A long line wasn't even close to describing the mess I came upon. Here we were, at a brand new school, and you know there is more than one bathroom for each gender, but try to find another one and you were out of luck. The lines for both men's and women's were so long I'm not really sure where they started. Forget that. I headed back outside. Little did I know there were about 20 porta-johns on the other side of the school. Instead, I headed down the street to the local area grocery store where I knew there was a bathroom. I figured I was going to be so clever and not have to wait. Oh right! About 40 other people had the same clever thought, and with only 2 stalls in this bathroom, the wait got to be more than most of us could tolerate. After almost 15 min. of not getting any closer, the scene got ugly, and the few men who dared to use the men's bathroom were being told to go to the back of the line and wait like the rest of us. I finally got my chance and ducked inside the men's room just in time. The race was scheduled to start in 1 minute!

With a chip start, it wasn't that big of a deal, but with over 2400 people lined up on the street, the only place I was going to be able to start was way in the back. I'm not exactly sure when the race started, since you couldn't hear anything where I was, but as we were leisurely moving forward, I could see runners two blocks over and knew the race had already started--for them at least.

I could finally hear the timing mats chirping, so knew we were getting close. This was almost 5 minutes after the predicted start time. And then we were off. I hadn't done this course ever, since the race site had moved to the present location about 3 years before, and while I had signed up for that race, I had slipped and fallen on the ice just before the start, and ended up dropping out early because of a problem from the fall. I was hoping since it was a money race that it would be a flat and fast course. No such luck. Within the first 1/4 mile, we rounded a corner and headed up our first hill. Nothing much, but probably a 2% grade, and just a short block long. Just enough to make breathing in the cold air a chore. I had been successfully picking my way through the slowest people and walkers, but then got bogged down on this short hill block, and even more so when a woman in front of me tripped on her untied shoelaces and then, of all things, bends over right on the course to tie it! A group of us just about had a pile up right then and there.

Before I got to the first mile, the overall male winner was coming into the finish line, which we passed before the first mile. 13:20 was the unoffcial time. A new course record. I would guess!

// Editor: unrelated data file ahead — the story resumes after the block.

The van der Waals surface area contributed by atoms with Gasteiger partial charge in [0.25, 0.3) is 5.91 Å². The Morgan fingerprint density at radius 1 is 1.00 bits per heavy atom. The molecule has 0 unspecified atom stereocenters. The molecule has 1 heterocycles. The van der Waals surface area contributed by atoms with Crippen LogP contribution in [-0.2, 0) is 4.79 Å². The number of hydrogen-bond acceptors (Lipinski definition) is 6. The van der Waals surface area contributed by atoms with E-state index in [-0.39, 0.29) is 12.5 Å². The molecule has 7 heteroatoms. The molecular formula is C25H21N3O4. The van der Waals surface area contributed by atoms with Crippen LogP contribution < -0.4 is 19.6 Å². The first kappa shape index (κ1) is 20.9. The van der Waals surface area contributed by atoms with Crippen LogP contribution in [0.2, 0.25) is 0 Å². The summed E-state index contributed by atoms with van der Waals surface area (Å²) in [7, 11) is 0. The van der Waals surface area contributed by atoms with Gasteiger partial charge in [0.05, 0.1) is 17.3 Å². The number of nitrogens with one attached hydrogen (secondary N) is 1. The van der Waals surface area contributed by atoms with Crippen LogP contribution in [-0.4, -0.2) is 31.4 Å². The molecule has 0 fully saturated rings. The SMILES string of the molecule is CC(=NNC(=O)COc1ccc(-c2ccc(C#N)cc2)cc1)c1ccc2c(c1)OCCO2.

So the first mile came up, and another small hill. I was really feeling the cold air and figured I would just continue trying to breathe easy and not stress out my lungs. There was still no thinning of the crowds, so it was still an obstacle course to move around slower people. Hard to believe there was anyone much slower than me, but as I've said before, my place seems to be pretty much middle of back of the pack. Before the second mile, another steep, short hill. So much for flat and fast. Somewhere between 2 and 3 miles, we passed a house with a young boy in a kilt playing bagpipes. Whoa, pretty amazing. By the time I could actually see the last turn in the race, the volunteers and those cooling down kept saying, just another half mile, just another 2 laps around the track. I looked at my watch and it was at 29 minutes already and I wasn't happy. I just wanted to be done and knew there would be no way I was going to be close to 30 minutes. I was still picking people off, but I hardly think it is much of a triumph to be passing walkers or 75 year old men. I actually put a little more lean into my run though and really did pass about 10 people in that last stretch before the finish.

As I approached the 3 mile mark, I saw Don standing there waiting for me. I could almost hear his thoughts! "Pick up the pace. Pass someone!" Now, it may seem like he is a cruel, heartless bastard, but the truth is he is such a disciplined athlete himself that he sets the bar for me, and I always try to achieve more because of this. His philosophy is to race to win. Always. No matter the circumstances. He never goes into a race as a training run, and scoffs at me when I use that as an excuse. So I did what he yelled, picked up the pace (as if it might actually do some good at this point), passed someone, and sprinted toward the finish line. I can't tell you how glad I was to be done with this!

A disappointing 34:09, 53rd out of 72. Where did I actually think I might get under 30 minutes for a 5k, when my longest run for more than a month was probably only 2.8 miles?? Oh well, it was what it was. I did put some effort into it, and did the best I could on this day. When Don found me, he said he was ready to leave, but I said I wanted to run at least another 10 minutes, and thought he should wait for the results to see how he did in his age group, considering he almost always places. So we headed back to the school, very slowly. By the time we had run only about 4 minutes, I was ready to stop, so we headed into the gym and the first thing we saw was cake! Lots of it, and it was very tasty. We had totally bypassed all the other goodies without knowing it, so this was it. When the results were put up, probably 1/2 hour later, Don learned he was 8th out of 25! Winning time in his age group was 18 something! He had 24 something, which is slow for him, but everyone had the same complaint: it was too cold yet!